This novel illustrates Skloot’s footsteps that uncover the truth behind Henrietta Lacks, whose cells are “immortal”, which launched a medical revolution. Skloot introduces her obsession with Henrietta Lacks by saying “I’ve spent years staring at that photo, wondering […] growing in laboratories now than there ever were in her body” [Skloot 2]. As one of the chapters quotes, “Henrietta Lacks was born Loretta Pleasant in Roanoke, Virginia, on August 1, 1920.” [Skloot 18]. She went to Johns Hopkins Hospital claiming that she has a knot inside her womb, but the doctors did not take any action. After her son Joe was born, she goes to the hospital and starts radium treatment.
One of the major themes of her book, The Immortal Life of Henrietta Lacks, is consent. If she didn’t feel strongly about it, why would she spend years of her life researching and writing a book? Likewise, in Skloot’s chapter titled “A Miserable Specimen,” Skloot talks about how while Henrietta’s cells were thriving in Gey’s lab, Henrietta was in pain from cancer and the treatments (Skloot 63-66). She also states that everyone she talked to and all the records she looked at showed that George Gey—the doctor who discovered the immortality of Henrietta’s cells—never spoke with Henrietta about her cells. The only person who claims that Gey talked to Henrietta was one of his colleagues.
The Immortal Life of Henrietta Lacks, written by Rebecca Skloot, was published in 2010. The book is non-fiction and discusses the life of Henrietta Lacks, a woman who developed cervical cancer and passed away in 1951. Although Henrietta passed, her cancer cells remained immortal, were saved by researchers and doctors, and used for numerous studies, medicines, and cancer research. Although the subject of the book is very scientific in nature, Skloot uses very accessible language so that many people can comprehend the issues the book discusses. Skloot retrieved information for the book by spending time with Henrietta’s family, most notably Henrietta’s daughter Deborah who provided Skloot with information in her journal.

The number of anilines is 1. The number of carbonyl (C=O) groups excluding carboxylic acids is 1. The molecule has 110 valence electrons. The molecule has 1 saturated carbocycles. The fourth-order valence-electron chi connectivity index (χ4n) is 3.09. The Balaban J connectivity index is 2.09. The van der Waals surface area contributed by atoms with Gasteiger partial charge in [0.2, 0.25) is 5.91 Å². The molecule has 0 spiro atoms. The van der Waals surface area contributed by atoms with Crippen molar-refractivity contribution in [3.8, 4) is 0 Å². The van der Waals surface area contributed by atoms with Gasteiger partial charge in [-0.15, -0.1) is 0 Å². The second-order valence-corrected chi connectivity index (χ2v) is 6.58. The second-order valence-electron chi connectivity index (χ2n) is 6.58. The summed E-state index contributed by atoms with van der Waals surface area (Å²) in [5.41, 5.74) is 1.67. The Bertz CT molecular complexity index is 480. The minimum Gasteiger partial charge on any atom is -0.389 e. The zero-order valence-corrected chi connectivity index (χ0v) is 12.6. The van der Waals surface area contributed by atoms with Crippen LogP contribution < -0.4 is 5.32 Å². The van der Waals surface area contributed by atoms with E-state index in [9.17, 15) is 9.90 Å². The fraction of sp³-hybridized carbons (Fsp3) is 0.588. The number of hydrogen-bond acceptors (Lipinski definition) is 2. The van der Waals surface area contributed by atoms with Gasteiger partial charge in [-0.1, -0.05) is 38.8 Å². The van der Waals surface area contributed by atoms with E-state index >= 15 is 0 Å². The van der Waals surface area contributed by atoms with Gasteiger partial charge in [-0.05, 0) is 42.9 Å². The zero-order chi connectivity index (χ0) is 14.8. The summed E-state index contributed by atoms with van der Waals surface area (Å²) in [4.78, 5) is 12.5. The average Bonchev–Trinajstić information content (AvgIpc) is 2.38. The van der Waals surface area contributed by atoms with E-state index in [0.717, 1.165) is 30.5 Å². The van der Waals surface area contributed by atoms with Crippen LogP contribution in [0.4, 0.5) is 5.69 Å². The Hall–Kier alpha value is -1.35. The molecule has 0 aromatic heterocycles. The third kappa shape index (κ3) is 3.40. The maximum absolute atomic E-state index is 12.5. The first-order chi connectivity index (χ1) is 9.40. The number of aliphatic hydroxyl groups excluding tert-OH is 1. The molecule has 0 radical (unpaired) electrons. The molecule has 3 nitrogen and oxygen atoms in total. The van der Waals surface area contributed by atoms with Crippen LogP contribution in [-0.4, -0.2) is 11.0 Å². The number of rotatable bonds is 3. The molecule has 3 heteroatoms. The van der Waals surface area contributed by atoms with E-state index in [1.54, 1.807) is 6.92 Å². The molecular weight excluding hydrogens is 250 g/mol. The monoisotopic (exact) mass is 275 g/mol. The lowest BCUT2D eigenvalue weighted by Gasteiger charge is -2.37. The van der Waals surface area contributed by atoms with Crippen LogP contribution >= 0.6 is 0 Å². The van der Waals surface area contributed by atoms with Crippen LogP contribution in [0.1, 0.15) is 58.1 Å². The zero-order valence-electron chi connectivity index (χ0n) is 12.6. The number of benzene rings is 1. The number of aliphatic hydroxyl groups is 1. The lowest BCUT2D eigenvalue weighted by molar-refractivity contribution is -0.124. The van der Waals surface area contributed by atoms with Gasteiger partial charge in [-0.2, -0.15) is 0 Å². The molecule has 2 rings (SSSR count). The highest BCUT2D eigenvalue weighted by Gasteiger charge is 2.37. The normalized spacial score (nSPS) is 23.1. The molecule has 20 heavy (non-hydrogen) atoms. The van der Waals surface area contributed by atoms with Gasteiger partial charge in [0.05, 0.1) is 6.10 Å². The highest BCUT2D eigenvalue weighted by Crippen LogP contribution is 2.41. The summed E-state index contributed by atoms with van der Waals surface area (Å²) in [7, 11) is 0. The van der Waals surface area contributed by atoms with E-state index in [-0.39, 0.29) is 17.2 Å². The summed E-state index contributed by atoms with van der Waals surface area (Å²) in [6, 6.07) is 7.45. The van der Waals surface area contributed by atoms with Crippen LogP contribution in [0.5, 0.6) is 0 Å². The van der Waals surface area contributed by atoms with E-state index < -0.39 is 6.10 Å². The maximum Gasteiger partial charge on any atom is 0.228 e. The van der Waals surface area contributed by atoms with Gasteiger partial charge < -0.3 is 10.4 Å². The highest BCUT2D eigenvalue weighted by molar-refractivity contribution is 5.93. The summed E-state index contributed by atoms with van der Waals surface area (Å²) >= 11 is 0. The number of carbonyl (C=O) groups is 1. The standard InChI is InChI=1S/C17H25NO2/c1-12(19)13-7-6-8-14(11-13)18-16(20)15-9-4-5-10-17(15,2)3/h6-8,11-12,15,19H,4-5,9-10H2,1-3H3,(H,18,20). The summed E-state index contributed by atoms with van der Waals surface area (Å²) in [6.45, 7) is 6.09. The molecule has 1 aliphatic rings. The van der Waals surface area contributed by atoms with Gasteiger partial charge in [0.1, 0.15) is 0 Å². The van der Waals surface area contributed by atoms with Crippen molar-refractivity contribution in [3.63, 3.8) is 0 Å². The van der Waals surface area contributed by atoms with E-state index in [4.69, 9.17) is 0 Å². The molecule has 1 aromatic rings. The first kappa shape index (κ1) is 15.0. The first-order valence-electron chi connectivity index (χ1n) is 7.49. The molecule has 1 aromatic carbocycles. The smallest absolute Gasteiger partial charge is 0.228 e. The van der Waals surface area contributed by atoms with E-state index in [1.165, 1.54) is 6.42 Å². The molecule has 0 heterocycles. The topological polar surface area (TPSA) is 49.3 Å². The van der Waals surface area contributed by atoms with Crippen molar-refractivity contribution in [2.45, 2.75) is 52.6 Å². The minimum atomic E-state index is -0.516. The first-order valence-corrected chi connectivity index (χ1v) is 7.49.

Soon enough, Henrietta went to Johns Hopkins Medical Center to get this check and learned that she had cervical cancer. But here is where the problem arises, Henrietta gave full consent for her cancer treatment at Hopkins, but she never gave consent for the extraction and use of her cells. During her first treatment TeLinde, the doctor treating Henrietta, removed 2 sample tissues: one from her tumor and one from healthy cervical tissue, and then proceeded to treat Henrietta, all the while no one knowing that Hopkins had obtained tissue samples from Henrietta without her consent. These samples were later handed to ... ... middle of paper ... ...ical necessities and furthermore cannot trust any doctor anymore because people in Hopkins took her tissues and cells and exploited them. HeLa cells were one of the greatest medical inventions that came about for the scientific field and yet the woman behind this medical feat is not fully remembered and honored.
As Holocaust survivor Elie Wiesel says, “Human beings were not human beings in their eyes. They were abstractions.” While this quote is about Nazi doctors and their human experiments, one can easily apply this to the case of Henrietta and her cells. No one cared about Henrietta, the black woman who unknowingly gave her cells to science, but instead they cared immensely about HeLa, the cells that launched a multi-billion dollar industry and would contribute themselves endlessly to medical research. The woman who these cells came from remained unidentified for decades and the family she left behind was living in poverty. For the scientific community, endless cell life was huge, but it would mean nothing to her family until 1973 when they first learned that Henrietta’s cells were still alive.